Transcriptions IV

Templates. It is good to find a useful pattern, which can be successfully repeated. Template design should come after some experience in using the pattern you wish to copy. It is often desired to make templates out of durable material. Laminated sheets, metal versions of wood fabrications and saved (on a read only disk) files are such examples.

Macros are a special example of template. In preparing text-based systems, there is a program that will do pattern replacement. One can then make special words which are abbreviations of longer phrases or concepts. Some macros are modifiable, so that if you provide the abbreviation and some special text, the resulting substitution contains the special text.

Macro design and usage is nontrivial. One needs to see if the pattern occurs often enough that it is worth creating a macro for it. One also has to consider if the pattern will be useful in all the places it presently occurs.

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Power tools. Once one has experience designing systems one can start using/making tools to design systems faster/better. When one has used/made some tools, one looks for power tools.

Power tools relieve one of the drudgery and tedium associated with certain tasks. Pneumatic hammers, drill presses, mold making machines, tunnel builders are some progressively complex power tools for physical manufacture. Include files, abstract data types, object classes, automated design tools, are some similar examples in the software domain.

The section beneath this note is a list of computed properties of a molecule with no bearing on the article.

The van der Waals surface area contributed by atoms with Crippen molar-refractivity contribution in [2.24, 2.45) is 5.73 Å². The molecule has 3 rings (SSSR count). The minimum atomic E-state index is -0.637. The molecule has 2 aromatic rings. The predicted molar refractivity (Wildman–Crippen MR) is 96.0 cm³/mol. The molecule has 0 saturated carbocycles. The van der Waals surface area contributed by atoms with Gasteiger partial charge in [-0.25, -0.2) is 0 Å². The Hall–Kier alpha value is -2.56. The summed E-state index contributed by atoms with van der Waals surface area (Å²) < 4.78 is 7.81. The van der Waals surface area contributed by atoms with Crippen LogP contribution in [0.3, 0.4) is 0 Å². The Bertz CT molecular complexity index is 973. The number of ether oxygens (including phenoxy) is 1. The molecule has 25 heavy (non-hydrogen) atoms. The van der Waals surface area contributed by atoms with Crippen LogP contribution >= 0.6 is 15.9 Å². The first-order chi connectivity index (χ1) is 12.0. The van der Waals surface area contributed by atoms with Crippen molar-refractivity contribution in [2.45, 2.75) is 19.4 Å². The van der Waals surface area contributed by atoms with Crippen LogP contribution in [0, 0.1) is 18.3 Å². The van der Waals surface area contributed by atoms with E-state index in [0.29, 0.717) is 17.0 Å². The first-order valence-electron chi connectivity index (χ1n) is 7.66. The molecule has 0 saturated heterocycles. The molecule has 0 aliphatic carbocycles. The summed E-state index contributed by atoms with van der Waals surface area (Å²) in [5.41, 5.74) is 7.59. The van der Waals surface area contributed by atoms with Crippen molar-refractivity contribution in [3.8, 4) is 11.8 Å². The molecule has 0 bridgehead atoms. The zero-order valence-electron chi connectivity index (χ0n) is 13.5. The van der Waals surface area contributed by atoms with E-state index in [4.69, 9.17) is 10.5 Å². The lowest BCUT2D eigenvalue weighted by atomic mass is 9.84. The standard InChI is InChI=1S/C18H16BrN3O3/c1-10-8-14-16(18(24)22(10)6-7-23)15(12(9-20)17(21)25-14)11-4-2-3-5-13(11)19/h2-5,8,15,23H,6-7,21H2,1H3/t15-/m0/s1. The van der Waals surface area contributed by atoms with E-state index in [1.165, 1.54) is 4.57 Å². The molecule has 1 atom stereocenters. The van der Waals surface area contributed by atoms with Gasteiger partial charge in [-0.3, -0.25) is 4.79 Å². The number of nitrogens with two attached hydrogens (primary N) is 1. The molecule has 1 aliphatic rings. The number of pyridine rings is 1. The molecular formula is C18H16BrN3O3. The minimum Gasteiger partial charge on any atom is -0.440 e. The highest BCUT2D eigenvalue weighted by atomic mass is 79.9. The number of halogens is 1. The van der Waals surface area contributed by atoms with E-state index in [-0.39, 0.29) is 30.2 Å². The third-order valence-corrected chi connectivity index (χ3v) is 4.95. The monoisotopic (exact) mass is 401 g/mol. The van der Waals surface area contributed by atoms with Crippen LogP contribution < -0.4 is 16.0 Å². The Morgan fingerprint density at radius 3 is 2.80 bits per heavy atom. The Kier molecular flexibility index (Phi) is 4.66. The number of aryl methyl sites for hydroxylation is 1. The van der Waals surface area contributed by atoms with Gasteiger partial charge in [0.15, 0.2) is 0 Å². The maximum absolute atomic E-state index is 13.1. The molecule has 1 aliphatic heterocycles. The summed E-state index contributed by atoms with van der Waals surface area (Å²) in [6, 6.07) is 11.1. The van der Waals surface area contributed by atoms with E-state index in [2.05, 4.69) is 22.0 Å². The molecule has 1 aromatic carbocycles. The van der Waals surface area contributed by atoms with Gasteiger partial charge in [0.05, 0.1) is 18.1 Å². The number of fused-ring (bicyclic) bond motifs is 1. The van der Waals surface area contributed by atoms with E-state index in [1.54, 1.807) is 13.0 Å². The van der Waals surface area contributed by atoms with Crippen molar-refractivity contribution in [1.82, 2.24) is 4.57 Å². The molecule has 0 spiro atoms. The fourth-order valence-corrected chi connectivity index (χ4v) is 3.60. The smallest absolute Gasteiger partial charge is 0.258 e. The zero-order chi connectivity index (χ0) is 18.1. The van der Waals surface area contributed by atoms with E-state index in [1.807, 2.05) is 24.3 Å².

Power tools often need training and discipline to use. Because they do so much so fast, it is easy to use them in the wrong way, sometimes with harmful consequences. One can build more complex systems with power tools, but a lack of understanding of how the tool (and the system it helps to create) will affect the environment, such a lack can lead to failure, even death.

Thus, power tools, and even tools, (and even systems) should not be used willy-nilly. Experience and guidance are suggested in learning and using even the simplest of systems.

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Connections. Usually a system is designed as a collection of components which bear some relations to one another. Often this relation is called a connection. It represents a point of contact, or something being shared.

In many cases, the connections deserve as much design considerations as the components. Care must be taken in specifying the connection as it will often determine bottlenecks in future performance of the system.

Connections often indicate flow of material or information. The flow can be multi- or single-directional. If there is need for more of a commodity to flow, the connection is sometimes drawn at a size roughly proportional to the size of the flow.

THe flow can be highly specialized. Thus components will be designed with certain specifications in regard to the “shape” of the connection. Interface files in C programming are one such example.

Connections can also be physical as in forces on members of a truss.

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